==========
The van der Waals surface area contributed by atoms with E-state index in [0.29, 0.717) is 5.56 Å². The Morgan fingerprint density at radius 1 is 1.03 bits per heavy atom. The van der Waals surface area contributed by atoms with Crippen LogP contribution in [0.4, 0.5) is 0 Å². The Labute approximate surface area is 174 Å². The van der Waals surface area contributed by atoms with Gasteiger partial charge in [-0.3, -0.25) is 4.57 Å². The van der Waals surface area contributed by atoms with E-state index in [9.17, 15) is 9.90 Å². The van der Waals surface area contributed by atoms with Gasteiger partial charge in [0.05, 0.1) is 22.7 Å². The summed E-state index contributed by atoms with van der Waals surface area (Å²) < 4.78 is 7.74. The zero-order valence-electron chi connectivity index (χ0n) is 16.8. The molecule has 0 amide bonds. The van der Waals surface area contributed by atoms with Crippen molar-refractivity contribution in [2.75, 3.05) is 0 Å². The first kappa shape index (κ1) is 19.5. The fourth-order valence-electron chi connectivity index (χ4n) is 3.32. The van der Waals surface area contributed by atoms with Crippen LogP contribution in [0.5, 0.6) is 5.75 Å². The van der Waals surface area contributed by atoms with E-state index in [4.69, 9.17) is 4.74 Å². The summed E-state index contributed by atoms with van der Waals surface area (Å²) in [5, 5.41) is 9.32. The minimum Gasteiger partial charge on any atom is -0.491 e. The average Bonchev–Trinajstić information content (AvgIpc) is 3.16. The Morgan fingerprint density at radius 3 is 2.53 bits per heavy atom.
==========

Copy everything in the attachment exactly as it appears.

The van der Waals surface area contributed by atoms with E-state index in [0.29, 0.717) is 5.56 Å². The Morgan fingerprint density at radius 1 is 1.03 bits per heavy atom. The van der Waals surface area contributed by atoms with Crippen LogP contribution in [0.4, 0.5) is 0 Å². The Labute approximate surface area is 174 Å². The van der Waals surface area contributed by atoms with Gasteiger partial charge in [-0.3, -0.25) is 4.57 Å². The van der Waals surface area contributed by atoms with E-state index in [9.17, 15) is 9.90 Å². The van der Waals surface area contributed by atoms with Gasteiger partial charge in [0.05, 0.1) is 22.7 Å². The summed E-state index contributed by atoms with van der Waals surface area (Å²) < 4.78 is 7.74. The zero-order valence-electron chi connectivity index (χ0n) is 16.8. The molecule has 0 amide bonds. The van der Waals surface area contributed by atoms with Crippen molar-refractivity contribution in [2.75, 3.05) is 0 Å². The first kappa shape index (κ1) is 19.5. The fourth-order valence-electron chi connectivity index (χ4n) is 3.32. The van der Waals surface area contributed by atoms with Crippen LogP contribution in [0.5, 0.6) is 5.75 Å². The van der Waals surface area contributed by atoms with E-state index in [4.69, 9.17) is 4.74 Å². The summed E-state index contributed by atoms with van der Waals surface area (Å²) in [5, 5.41) is 9.32. The minimum Gasteiger partial charge on any atom is -0.491 e. The average Bonchev–Trinajstić information content (AvgIpc) is 3.16. The Morgan fingerprint density at radius 3 is 2.53 bits per heavy atom.